Karl Rove spending millions lying about everyone

Crossroad GPS launches misleading ads against Elizabeth Warren, Jon Tester and Tim Kaine

Published November 16, 2011 3:35PM (EST)

Sen. Jon Tester and Karl Rove      (Reuters)
Sen. Jon Tester and Karl Rove (Reuters)

An ad by Karl Rove's Crossroads GPS attacking Montana Sen. Jon Tester was pulled from the air by a cable service because it contains nothing but very blatant and indefensible lies, unlike the usual defensible lies and distortions most political ads make.

Cablevision's Optimum cable pulled the ad, which claimed that Tester voted against banning the EPA from regulating farm dust. The supposed EPA rule was completely imaginary and the vote was about Chinese currency manipulation.

I bet Crossroads is super embarrassed about this awful mistake, right? Of course they are:

Nate Hodson of Crossroads said in defense of the pulled ad, "It was a very small cable system. The four largest broadcast stations in Montana reviewed the facts supporting the ad and will continue airing it."

He said later, "We are communicating with the cable system and expect that the ad will be back up and running on cable soon."

At least the ad pitting Bill Clinton against Obama while falsely claiming that Obama wants to raise everyone's taxes right now is based on deceptively edited quotes! This is just based on fantasy.

The dishonest Crossroads ad attacking Virginia Senate candidate Tim Kaine has a similarly weird blatant lie, claiming Virginia under Kaine ran a "big deficit," which is not the case. (Virginia slashed spending after the recession made revenues plummet, a move Republicans and deficit hawks everywhere support.)

But because Elizabeth Warren, running for Senate in Massachusetts, represents the greatest threat both to a sitting Republican senator and to the conservative economic message in general, Rove and Crossroads are sparing no expense smearing her. Warren took credit for inspiring the national conversation about economic injustice that led to the Occupy Wall Street protests. Or, in Crossroads' words, she "sides with extreme left-wing protests" while ... ignoring "jobs." Elizabeth Warren supported protesters doing drugs, even though millions of Americans are out of work! For shame.

Warren, unfazed, launched her campaign with an ad attacking Wall Street, because Americans seriously don't like Wall Street, but Crossroads spent $560,000 on the "radical redistribution of wealth" ad and plans to spend $150 million altogether defeating Warren.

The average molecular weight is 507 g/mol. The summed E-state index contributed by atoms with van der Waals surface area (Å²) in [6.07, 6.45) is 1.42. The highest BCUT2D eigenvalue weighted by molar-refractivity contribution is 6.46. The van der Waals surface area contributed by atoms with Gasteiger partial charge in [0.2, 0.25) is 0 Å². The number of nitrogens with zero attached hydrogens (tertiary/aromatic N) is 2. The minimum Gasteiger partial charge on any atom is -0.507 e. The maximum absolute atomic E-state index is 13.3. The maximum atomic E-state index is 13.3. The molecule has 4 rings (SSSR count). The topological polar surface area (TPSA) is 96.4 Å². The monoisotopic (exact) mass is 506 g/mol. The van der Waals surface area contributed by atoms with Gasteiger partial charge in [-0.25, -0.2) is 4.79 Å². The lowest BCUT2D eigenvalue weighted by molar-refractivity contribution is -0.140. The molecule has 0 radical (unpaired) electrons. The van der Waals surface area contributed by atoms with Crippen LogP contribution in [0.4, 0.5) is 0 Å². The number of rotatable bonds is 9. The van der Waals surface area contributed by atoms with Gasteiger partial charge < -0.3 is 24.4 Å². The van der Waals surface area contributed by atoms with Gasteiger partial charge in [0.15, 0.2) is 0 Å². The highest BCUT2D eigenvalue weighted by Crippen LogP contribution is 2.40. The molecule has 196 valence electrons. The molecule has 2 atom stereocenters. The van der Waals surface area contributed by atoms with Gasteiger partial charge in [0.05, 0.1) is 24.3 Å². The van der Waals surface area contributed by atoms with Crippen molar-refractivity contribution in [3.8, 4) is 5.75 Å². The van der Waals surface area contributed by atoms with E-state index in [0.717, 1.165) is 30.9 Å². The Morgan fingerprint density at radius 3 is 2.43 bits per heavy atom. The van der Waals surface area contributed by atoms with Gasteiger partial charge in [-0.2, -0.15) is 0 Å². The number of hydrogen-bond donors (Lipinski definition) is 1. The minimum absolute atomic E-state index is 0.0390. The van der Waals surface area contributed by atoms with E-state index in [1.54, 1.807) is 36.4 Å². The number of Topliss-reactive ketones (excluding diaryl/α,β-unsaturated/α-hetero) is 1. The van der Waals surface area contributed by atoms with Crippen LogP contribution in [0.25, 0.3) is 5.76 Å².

Rove has, it seems, realized that you don't even need to base your attack ad on something that actually happened. You don't need to take something out of context. You can just make up whatever attack you want! Jon Tester voted for spending taxpayer dollars on Magnolia cupcakes for pedophiles. Elizabeth Warren was a member of the Organizing Committee for the Second Congress of the Russian Social Democratic Labour Party.

And the only checks on their lies are mealy-mouthed newspaper fact-checkers and, apparently, cable companies. Otherwise there are no serious downsides or risks to running anonymously funded hundred-million-dollar misinformation campaigns. There are no consequences, no fear of any sort of future professional repercussions for any of the people involved in producing and airing the ads, and really no compelling reason not to lie to destroy a couple of political opponents.

This should be something of a lesson to Democrats, too: You cannot prevent Rove and his allies from accusing you of being a wealth-redistributing tax-hiking Communist radical no matter how "centrist" or "moderate" your voting record, so you may as well vote to redistribute wealth, right?

By Alex Pareene

Alex Pareene writes about politics for Salon and is the author of "The Rude Guide to Mitt." Email him at apareene@salon.com and follow him on Twitter @pareene

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2012 Elections Campaign Finance Crossroads Gps Democratic Party Elizabeth Warren Karl Rove